Bangor Daily News outdoors contributor Sarah Sindo and her dog Drake are pictured during their early days of exploring the trail at the Bait Hole in Millinocket.  Credit: Courtesy of Sarah Sindo

The Bait Hole. Between its catchy name and being just down the street from where I grew up, the Millinocket hiking spot has been a favorite of mine for a long time.

Leaving Millinocket on Route 11, one will arrive at the Bait Hole Trailhead — named after the pond west of the trailhead where bait fish were once kept for fishing in nearby Elbow Lake — after driving only a few miles.

It’s a convenient location for locals who are looking for a change of scenery from walking around town and for visitors who are seeking out a quiet hike or an option for when they are short on time.

The trail network attracts folks who participate in multiple sports such as hiking, mountain biking and cross-country skiing.

Bangor Daily News Outdoors contributor Sarah Sindo introduces her parents’ dog, Henry, to the Bait Hole, and enjoys looking out onto Elbow Lake from the causeway. Credit: Courtesy of Sarah Sindo

During my high school days, a handful of friends and I frequently visited the trails during the winter, and that’s where I learned how to cross-country ski. I don’t quite remember the details, but there were many tears of laughter, as well as frustration, during those outings.

Dogs are not permitted on the groomed ski trails during the winter. However, they can enjoy the trails with their humans during the summer months.

Between my family’s dogs and my own pup, I’ve walked many miles with four-legged friends. And it was on these numerous excursions that I thoroughly enjoyed and grew to love walking alone in the woods.

I adopted my dog, Drake, back in the winter of 2014. He was 6 years old at the time and, let me tell you, German Shorthaired Pointers still have an unbelievable amount of energy at that age.

Gone were his absurd running days, but he still enjoyed, and needed, a one- to two-hour walk each day. That first winter and spring with him I was living at my parents house and the Bait Hole was the stomping grounds for Drake and me.

His nose was his navigational tool in the woods and I loved observing him. There were many times when I wished I had a GPS on him only to see how many more miles he covered compared with me.

During the early days, I felt uncomfortable and scared the farther we walked from the trailhead. What was that noise? What if we ran into a coyote or some other animal that would attack us? What if I got lost? What if he got hurt and I couldn’t carry him back to the car?

But Drake and I continued to walk.

Bangor Daily News Outdoors contributor Sarah Sindo’s dog Drake (left) is shown with two of her parents’ former dogs during a walk at the Bait Hole in Millinocket. Credit: Courtesy of Sarah Sindo

With each trip to the Bait Hole, I began to feel more at ease and OK with being alone out there. I prepared myself for situations that might happen and for things that were within my control.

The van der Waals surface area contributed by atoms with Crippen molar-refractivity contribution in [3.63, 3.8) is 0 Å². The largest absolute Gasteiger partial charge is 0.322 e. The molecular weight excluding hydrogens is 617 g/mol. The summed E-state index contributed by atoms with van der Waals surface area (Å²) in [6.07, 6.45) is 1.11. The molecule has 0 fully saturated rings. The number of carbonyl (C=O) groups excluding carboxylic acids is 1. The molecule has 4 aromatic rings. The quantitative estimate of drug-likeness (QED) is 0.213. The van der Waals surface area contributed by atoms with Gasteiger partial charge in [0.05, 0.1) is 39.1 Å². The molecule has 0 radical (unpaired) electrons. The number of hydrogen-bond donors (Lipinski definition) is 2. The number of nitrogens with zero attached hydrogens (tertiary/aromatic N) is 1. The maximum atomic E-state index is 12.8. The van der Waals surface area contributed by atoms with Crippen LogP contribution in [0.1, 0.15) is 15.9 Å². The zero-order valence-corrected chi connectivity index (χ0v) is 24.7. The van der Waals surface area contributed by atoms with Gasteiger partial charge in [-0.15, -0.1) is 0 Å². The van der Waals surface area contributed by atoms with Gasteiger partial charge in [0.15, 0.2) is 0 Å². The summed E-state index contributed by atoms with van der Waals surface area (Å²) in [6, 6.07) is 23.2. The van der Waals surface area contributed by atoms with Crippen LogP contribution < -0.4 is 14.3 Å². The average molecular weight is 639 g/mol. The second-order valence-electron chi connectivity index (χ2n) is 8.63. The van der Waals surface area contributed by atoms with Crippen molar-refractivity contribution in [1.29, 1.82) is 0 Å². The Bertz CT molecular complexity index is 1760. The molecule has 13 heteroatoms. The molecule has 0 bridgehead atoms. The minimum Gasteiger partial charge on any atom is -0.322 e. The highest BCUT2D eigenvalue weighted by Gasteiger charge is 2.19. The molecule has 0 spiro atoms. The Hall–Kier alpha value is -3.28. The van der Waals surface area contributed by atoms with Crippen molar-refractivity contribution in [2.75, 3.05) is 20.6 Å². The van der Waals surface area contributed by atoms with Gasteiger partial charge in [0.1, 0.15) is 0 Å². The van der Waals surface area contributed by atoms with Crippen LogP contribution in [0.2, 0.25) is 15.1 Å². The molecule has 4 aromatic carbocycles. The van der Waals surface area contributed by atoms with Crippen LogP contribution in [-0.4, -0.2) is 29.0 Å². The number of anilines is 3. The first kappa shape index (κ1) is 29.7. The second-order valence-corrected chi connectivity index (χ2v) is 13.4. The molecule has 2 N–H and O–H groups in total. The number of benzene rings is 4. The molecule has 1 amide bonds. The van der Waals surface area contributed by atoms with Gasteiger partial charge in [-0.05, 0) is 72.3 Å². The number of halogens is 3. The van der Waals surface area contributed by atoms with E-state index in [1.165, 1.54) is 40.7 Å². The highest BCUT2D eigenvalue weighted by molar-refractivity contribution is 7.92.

As for the rest? Well, I guess they just never happened.

Fast forward eight years, and Drake will be 15 years old next month. We are no longer going for walks at the Bait Hole together. While he’s still fairly mobile for his age, any walk longer than the backyard is too much for him.

It’s been a difficult adjustment for me, and probably him as well. So I’ve stayed away from the Bait Hole. If I can’t bring Drake, why go at all?

However, lately I’ve been thinking that’s not how Drake would want me to think.

So, last week while spending a couple days off at my parents house in Millinocket, I decided to take their 10-month-old West Highland White Terrier, Henry, to the trails.

I thought to myself that even though Drake may miss adventuring, I know he’d want me to introduce the next dog to the fun that the Bait Hole has to offer to dogs.

Initially, Henry proceeded with caution but he quickly felt the sheer joy that comes from going for a walk in the woods. The sounds, the smells, the squirrels — so many squirrels.

I had to bribe Henry with biscuits to stay a few minutes longer as we sat on the causeway, looking out onto Elbow Lake.

Even though Drake wasn’t physically there with us, he was there in spirit and that made me feel good and that I was doing the right thing. It was a way of honoring the tradition of our days together, romping around the trails.

Going for a walk in the woods with your dog offers the opportunity to see the world through their eyes. You get to watch them and see how they take the world in. You have the chance to get outside and enjoy a change of scenery and to notice things that you may not have seen if you were on your own or with someone else.

So, grab your pooch and head for the Bait Hole! A dog is certainly not required, but in an area where it’s a bit difficult to find dog-friendly hikes, the Bait Hole is your answer.

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Sarah Sindo, Outdoors contributor

Sarah Sindo was locally grown in Millinocket. Her love and appreciation for the outdoors took off after college when she hiked numerous mountains with her brother, Nick, including her first ascent of Katahdin....